Hundreds of thousands of Australians have a heart arrhythmia. In fact, it’s estimated that around half a million people across the country have one of the most common types – atrial fibrillation – alone.
In this blog, we look at what heart arrhythmias are, their symptoms and causes, as well as treatments that may be prescribed.
But before we do, have you ever wondered what makes the heart beat?
Your heart rate is the number of times your heart beats in a minute, and a typical resting heart rate for a healthy adult is between 60 – 100 beats per minute.
Heart rate is not the same as heart rhythm, but they are linked and typically align with one another.
Your heart has an electrical conduction system that controls the speed of the beat and the rhythm or pattern in which it beats. This electrical signal – beginning at the Sinoatrial node (AKA Sinus node or SA node) in the heart’s right atrium, normally fires between 60 to 100 times each minute in a healthy heart.
The SA node is the heart’s natural pacemaker, as it generates electrical stimulus, which travels through the heart’s conduction pathways and triggers first the upper (called the atria) and then the lower chambers of the heart (called the ventricles) to contract and pump blood.
A normal heart rhythm is also called a normal sinus rhythm.
What are heart arrhythmias?
The above heart movement should occur in a consistent rhythm or pattern to ensure the blood pumps effectively.
For some people, that rhythm is:
- Too fast, so the heart doesn’t have enough time to fill with blood in between each heartbeat. Tachycardia is when the heart beats more than 100 times a minute.
- Too slow, so there isn’t enough blood pumped out to the rest of the body. Bradycardia is when the heart beats less than 60 times a minute.
Those abnormal heart rhythms are called arrhythmias.
Types of Arrhythmias
There are several types of arrhythmias, and they range in severity. Some may last for long periods and can be managed, whereas others can occur abruptly and be life-threatening.
- Atrial tachycardia (fast): The electrical signal in the heart’s upper chambers (Atria) begins in an unusual spot and causes a fast heart rhythm.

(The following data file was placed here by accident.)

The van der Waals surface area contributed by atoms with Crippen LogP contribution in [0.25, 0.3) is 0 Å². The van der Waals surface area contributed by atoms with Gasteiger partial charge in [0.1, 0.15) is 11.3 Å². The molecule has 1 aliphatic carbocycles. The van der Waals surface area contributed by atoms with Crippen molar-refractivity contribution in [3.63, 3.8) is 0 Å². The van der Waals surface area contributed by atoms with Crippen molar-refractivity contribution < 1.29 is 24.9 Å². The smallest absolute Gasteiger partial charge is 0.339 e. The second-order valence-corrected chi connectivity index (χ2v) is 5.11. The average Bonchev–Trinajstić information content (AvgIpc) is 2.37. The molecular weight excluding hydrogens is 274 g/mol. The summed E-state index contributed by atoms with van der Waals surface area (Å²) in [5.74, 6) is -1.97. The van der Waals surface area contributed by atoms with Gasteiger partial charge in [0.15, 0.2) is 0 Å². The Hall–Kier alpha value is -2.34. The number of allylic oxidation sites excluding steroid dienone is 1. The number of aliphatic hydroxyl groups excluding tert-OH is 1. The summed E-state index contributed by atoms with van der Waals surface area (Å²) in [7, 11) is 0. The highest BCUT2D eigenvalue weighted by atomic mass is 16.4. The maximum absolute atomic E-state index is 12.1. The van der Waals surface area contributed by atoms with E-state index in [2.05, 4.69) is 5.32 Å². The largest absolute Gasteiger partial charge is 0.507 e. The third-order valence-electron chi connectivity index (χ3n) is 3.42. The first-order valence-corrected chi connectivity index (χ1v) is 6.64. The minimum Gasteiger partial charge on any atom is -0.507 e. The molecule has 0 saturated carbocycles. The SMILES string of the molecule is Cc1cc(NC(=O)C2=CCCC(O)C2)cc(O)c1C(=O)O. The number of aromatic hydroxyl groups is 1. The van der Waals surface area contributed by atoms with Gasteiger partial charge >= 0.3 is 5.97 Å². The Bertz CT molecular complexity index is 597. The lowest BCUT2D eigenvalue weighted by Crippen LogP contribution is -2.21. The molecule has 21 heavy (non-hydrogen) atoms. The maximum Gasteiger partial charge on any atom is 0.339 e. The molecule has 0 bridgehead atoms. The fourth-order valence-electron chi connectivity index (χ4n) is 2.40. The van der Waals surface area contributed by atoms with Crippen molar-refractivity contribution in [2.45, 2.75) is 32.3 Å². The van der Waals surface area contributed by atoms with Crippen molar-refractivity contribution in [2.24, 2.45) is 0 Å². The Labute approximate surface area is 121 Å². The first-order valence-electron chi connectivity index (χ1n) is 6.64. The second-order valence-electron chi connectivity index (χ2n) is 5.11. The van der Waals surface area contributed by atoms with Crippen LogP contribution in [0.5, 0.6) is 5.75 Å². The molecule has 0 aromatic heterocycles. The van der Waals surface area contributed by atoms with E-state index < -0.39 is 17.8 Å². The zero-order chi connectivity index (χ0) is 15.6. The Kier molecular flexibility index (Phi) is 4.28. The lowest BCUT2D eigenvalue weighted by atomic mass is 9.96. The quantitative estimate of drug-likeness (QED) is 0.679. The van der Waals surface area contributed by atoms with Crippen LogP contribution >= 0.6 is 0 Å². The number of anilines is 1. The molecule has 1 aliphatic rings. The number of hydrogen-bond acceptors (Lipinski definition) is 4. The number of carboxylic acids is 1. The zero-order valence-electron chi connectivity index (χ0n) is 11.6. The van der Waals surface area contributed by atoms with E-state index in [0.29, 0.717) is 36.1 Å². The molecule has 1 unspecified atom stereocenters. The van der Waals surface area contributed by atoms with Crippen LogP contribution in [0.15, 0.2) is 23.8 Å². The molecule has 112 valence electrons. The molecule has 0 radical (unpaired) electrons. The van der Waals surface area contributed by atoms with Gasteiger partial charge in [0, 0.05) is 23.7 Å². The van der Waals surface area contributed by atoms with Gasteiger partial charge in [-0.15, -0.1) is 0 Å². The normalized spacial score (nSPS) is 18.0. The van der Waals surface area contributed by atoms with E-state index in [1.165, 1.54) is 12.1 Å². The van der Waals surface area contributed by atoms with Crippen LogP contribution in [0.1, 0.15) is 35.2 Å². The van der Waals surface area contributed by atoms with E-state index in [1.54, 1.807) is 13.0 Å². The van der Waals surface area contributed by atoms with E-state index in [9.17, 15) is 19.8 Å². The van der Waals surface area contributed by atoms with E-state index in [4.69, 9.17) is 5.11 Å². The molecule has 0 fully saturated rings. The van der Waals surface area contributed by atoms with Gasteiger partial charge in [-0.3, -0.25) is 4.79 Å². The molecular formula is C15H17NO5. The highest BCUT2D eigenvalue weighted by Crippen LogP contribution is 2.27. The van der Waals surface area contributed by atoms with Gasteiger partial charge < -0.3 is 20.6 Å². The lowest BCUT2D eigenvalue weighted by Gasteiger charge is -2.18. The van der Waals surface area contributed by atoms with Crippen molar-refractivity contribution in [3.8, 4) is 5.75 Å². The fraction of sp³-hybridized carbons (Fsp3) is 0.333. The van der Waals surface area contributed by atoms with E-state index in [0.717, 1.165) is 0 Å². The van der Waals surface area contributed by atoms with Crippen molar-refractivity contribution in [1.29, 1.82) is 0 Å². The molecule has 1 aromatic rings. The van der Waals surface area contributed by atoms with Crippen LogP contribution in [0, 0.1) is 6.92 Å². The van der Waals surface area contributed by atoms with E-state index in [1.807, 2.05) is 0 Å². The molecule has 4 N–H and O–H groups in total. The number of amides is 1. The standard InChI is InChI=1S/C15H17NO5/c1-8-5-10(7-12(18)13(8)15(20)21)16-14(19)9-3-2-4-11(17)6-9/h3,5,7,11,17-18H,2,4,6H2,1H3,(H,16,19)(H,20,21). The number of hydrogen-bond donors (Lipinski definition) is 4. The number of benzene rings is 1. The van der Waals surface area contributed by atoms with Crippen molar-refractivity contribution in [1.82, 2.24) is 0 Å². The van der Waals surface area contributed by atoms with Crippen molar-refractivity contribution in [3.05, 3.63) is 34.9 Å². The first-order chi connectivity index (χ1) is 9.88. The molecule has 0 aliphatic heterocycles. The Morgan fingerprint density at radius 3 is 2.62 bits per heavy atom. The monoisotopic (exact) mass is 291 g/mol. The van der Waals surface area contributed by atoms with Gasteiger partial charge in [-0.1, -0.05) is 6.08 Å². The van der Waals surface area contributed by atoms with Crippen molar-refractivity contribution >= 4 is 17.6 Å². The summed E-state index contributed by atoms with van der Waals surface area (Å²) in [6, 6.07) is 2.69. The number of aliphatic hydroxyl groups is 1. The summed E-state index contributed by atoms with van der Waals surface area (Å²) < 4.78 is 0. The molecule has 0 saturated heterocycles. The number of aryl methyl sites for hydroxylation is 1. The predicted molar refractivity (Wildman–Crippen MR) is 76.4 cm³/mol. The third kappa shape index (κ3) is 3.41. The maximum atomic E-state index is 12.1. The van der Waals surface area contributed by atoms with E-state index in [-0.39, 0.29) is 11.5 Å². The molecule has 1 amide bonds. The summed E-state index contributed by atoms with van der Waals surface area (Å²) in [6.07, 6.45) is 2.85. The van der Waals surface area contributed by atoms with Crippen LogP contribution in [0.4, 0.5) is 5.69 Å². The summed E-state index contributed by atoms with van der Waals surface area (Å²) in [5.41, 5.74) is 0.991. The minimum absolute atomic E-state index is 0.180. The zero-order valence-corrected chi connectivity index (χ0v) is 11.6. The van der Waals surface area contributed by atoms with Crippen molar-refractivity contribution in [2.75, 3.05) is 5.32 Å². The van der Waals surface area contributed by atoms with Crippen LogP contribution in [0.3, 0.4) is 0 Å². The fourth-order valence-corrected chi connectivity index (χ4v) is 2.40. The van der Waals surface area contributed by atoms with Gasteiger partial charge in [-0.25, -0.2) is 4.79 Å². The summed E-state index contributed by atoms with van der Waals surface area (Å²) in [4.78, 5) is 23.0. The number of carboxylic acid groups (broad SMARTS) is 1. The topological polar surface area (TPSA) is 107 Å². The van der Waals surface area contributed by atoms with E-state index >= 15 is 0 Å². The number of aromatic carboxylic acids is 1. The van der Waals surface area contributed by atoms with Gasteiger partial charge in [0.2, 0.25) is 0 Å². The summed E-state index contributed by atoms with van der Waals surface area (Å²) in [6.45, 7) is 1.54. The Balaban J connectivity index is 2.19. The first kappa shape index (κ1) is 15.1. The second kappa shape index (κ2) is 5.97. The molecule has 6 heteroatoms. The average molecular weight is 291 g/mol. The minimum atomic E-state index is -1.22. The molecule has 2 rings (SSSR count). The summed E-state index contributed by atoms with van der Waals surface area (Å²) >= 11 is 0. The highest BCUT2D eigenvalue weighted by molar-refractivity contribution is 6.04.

- Atrial flutter- A disorder in the electrical system that causes the heart to beat too fast but typically at a regular rhythm.
- Atrial fibrillation: also called Afib or AF. When the heart’s upper chambers beat erratically and are not in sync with the heart’s lower chambers, known as ventricles. As the bottom of the heart is out of rhythm with the top, it reduces the heart’s ability to pump blood properly. It’s estimated that more than 2% of the Australian population has this type of arrhythmia.
- Ventricular tachycardia (fast): Irregular electrical signals in the lower chambers of the heart (ventricles) cause the heart to beat faster than it should.
- Ventricular fibrillation (VF or VFib): This abnormal heart rhythm is serious and without immediate treatment, it can cause death quickly. When someone has VF, they experience rapid and erratic heartbeats, and the lower chambers of the heart are unable to pump effectively. This can cause the blood to stop pumping suddenly.
- Bradycardia (slow): When the heart beats fewer than 60 times per minute.
- Ectopic heartbeats: Irregular heart rhythm when your heart contracts too soon causing extra or premature heartbeats.
- Paroxysmal arrhythmias: These irregular heartbeats begin and end abruptly.
Symptoms of arrhythmias
Symptoms will depend on the type of arrhythmia a person has and how long they have had the abnormal heart rhythm.
Sometimes people may not experience symptoms – or may not notice any symptoms. Arrhythmias where people do not notice symptoms are also called silent arrhythmias.
However, if someone has had an arrhythmia for a while, they may experience symptoms due to the heart not pumping blood effectively. Those symptoms may include, dizziness, shortness of breath, fluttering feeling in the chest, angina or chest pain, and fatigue.
As discussed earlier, Ventricular fibrillation is a life-threatening condition that requires immediate medical attention.
Causes of arrhythmias
Electrical abnormalities in the heart that cause arrhythmias may be experienced from birth or brought on by other conditions, including heart conditions such as cardiomyopathy, heart valve disease, high blood pressure and coronary artery disease.
Treating Heart Arrhythmias
Treatment is dependent on the type of arrhythmia a person has been diagnosed with. As such, it is vital that a person receives a proper diagnosis from a medical professional.
Some arrhythmias do not require treatment, but others may need treatment to correct the abnormal electrical signals within the heart. Treatments may include medicines called Beta-blockers, electrical cardioversion, surgical ablation (destroying cells that produce abnormal electrical signals), or implantable devices that can generate a normal rhythm, such as a pacemaker.